I hate to admit defeat, but I must confess that I don’t know what to make of this anime. As a result, this post will just be a collection of loosely-related thoughts on the first episode.
• So what’s the deal with that water gun? Really, it’s like tripping out on a psychedelic drug. I’ve heard about people overdosing on bizarre compounds sold on the internet. When they finally regain consciousness, they’ll have bought a new piano, broken a few ribs, and even lost their girlfriends all at the same time. The scary part? They have no recollection of any of the events during their blackout. At the very least, Haru’s water gun doesn’t quite screw over his victims, but the effects are similar. What if it was some form of therapy, then?
Yuki faces crippling social anxiety. It causes him to worry constantly about how others might view and think of him. In other words, he’s way too self-conscious for his own good. Well, what if you could temporarily allay a person’s self-consciousness by literally ridding them of consciousness? Just temporarily, though–we wouldn’t want to turn Yuki into an id-dominated shell of a human being.
So what about Natsuki? What does the water gun do for him? He’s a grumpy, taciturn fella. Basically, he’s got a stick up his butt. Drugs can lower one’s inhibitions. Maybe the water gun serves to free Natsuki from, uh, the stick up his butt. Don’t look at me–I’m just speculating. In any case, the water gun does allow Haru to drag Natsuki away to go fishing, which the latter was unlikely to agree to normally.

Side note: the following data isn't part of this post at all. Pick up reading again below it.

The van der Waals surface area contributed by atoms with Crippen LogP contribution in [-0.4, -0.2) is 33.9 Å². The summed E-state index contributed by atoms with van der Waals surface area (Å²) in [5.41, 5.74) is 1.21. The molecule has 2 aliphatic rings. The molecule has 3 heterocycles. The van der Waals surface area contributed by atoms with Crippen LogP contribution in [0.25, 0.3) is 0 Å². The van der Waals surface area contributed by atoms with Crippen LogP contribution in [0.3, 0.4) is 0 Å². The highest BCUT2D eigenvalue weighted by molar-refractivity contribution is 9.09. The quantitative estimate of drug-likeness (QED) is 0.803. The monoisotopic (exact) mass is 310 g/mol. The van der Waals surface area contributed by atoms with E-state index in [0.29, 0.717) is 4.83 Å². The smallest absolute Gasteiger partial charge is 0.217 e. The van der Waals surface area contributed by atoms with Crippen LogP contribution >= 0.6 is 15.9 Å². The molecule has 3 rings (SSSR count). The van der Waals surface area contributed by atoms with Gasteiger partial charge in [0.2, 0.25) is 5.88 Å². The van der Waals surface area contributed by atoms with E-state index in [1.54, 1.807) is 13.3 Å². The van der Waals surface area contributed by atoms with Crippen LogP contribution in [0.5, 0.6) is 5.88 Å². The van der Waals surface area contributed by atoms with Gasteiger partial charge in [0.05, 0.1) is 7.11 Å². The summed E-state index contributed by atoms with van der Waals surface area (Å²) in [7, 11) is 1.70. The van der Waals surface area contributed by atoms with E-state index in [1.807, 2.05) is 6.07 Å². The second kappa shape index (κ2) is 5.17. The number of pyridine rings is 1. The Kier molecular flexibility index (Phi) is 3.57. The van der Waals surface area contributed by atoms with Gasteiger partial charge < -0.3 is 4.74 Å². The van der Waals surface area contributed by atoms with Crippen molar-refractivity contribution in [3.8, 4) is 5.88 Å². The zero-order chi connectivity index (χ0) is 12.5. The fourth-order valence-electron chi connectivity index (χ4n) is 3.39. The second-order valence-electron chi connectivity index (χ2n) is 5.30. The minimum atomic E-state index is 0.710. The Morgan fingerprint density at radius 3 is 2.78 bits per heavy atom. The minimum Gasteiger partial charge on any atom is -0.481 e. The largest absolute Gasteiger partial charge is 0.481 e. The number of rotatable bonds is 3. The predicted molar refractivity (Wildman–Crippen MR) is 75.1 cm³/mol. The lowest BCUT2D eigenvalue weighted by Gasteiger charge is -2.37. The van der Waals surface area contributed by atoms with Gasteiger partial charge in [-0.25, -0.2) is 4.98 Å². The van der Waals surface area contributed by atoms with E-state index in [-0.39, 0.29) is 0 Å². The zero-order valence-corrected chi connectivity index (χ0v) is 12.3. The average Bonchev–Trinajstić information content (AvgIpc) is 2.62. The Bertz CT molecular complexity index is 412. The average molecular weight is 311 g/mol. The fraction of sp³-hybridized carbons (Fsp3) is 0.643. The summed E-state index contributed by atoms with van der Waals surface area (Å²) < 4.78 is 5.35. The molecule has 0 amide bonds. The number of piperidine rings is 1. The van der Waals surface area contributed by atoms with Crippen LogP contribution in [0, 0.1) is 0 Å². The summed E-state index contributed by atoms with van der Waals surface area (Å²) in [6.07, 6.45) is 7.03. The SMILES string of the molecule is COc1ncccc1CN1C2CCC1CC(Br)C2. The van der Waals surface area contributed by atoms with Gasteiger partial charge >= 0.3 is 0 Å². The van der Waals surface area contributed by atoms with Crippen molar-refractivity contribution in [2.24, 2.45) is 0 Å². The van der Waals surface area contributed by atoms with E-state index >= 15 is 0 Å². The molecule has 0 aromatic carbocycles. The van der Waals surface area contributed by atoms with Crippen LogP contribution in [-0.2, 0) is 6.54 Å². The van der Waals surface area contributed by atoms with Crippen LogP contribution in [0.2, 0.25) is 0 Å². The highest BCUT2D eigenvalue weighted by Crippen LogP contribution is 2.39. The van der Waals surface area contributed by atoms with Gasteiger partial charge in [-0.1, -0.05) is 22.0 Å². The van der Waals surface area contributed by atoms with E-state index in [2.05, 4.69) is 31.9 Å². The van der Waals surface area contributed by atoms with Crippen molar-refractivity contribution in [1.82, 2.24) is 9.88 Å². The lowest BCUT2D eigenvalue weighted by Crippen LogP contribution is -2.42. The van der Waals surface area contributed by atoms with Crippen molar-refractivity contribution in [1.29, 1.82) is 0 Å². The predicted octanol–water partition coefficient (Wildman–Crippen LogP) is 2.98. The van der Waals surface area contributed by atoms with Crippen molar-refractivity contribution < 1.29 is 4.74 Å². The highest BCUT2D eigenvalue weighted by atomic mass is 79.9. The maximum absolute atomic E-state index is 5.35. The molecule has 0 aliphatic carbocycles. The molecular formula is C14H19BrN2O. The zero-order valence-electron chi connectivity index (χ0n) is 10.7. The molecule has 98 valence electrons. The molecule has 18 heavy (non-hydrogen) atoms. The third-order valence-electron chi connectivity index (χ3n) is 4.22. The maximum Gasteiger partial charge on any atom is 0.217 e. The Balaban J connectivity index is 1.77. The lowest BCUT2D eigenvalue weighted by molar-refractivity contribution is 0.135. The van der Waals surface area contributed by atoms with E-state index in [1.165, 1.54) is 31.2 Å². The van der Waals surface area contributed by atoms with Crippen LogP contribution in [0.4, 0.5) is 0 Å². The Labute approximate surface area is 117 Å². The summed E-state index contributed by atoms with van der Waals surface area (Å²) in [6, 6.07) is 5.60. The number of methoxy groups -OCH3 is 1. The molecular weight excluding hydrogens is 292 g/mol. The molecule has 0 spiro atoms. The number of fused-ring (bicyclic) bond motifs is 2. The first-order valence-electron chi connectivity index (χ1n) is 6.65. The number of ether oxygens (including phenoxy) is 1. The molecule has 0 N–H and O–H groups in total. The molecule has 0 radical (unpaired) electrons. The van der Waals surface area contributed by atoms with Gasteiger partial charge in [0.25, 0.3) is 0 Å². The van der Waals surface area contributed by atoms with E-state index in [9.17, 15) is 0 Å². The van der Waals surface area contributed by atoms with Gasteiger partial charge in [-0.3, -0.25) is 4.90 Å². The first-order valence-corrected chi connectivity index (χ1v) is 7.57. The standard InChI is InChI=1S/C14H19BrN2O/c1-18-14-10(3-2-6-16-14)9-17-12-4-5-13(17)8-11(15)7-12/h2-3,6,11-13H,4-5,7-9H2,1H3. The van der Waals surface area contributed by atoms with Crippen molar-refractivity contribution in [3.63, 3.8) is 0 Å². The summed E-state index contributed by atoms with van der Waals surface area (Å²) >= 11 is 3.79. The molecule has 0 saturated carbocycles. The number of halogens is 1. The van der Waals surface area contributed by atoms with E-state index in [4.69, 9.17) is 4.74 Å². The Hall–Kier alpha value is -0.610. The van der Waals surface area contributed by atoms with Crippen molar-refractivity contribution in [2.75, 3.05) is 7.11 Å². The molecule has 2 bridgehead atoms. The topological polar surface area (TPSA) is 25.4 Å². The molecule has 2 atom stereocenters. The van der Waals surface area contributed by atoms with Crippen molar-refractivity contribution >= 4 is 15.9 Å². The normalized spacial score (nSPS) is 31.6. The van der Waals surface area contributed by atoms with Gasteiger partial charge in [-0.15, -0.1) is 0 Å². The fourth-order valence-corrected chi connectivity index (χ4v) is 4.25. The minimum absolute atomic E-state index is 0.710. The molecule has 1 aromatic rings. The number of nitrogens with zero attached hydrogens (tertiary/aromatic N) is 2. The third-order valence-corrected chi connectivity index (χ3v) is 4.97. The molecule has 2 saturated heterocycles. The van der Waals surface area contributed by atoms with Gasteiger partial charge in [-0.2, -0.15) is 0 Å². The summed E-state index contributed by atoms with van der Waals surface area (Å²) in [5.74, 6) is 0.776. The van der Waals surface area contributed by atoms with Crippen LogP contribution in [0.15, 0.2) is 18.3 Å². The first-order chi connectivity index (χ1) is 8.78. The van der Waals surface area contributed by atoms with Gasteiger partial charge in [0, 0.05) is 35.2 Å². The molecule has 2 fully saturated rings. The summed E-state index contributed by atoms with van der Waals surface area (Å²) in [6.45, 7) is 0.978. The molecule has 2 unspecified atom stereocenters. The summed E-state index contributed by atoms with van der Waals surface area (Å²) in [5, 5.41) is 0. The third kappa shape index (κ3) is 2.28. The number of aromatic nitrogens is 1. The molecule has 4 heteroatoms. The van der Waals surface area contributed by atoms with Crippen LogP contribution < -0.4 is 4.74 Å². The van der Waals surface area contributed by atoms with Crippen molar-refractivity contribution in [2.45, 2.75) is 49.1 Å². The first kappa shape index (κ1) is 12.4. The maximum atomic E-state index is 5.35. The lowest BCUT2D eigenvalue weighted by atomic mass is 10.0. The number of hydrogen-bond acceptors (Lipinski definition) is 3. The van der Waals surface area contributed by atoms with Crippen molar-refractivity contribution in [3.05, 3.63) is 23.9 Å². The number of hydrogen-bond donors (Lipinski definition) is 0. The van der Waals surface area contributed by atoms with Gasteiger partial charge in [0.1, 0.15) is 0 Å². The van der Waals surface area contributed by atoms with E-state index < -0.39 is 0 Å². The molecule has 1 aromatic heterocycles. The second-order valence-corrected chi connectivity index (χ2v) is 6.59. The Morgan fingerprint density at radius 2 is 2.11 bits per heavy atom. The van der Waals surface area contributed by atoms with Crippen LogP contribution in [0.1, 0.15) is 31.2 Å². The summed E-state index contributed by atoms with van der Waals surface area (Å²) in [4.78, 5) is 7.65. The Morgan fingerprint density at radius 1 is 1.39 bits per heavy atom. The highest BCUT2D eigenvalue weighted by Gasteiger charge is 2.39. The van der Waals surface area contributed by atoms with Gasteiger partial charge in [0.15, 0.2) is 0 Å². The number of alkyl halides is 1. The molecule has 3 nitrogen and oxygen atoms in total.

I’m not saying that there’s literally drugs in the water gun. I’m just saying that the water gun has drug-like effects, regardless of whether it’s alien technology or magical Japanese pixie water. More importantly, drugs aren’t necessarily bad, especially when you consider how modern society loves to regulate its own behavior by ramming a cocktail of mind-altering pills down its own throat. Some drugs just happen to be sanctioned by pharmaceutical corporations, and some aren’t. As a result, the “good” drugs get the privlege to be called medication. Oh well, this is getting off-topic.
• So why does the grandmother just allow a strange kid to move in with her and Yuki? It’s almost like the whole thing was planned. The show’s littered with similar plot-related questions that I assume future episodes will (hopefully) address:
(1) Is Haru really an alien?
(2) Why does he instantly recognize and pursue Yuki?
(3) Why are people spying on him?
(4) Why are said people talking to a goose?
(5) What’s with Haru’s triangular halo that appears from time to time?
…so on and so forth. But the most important question of all is how the show’s characters will somehow end up saving the world (from what?). Really, were it not for this last minute revelation, I probably would have written Tsuritama off as another random, wacky slice-of-life series. It’s still that, but at least I can now expect a plot to follow.
• Comparisons will be made to noitaminA’s other show, i.e. Sakamichi no Apollon. Like how this show is just the former on crack. Both anime even have a protagonist suffering from crippling society anxiety albeit with slight variations: Yuki feels as though he’s literally drowning while Kaoru suffers from nausea. In a lot of ways, though, Tsuritama resembles an amalgamation of previous anime.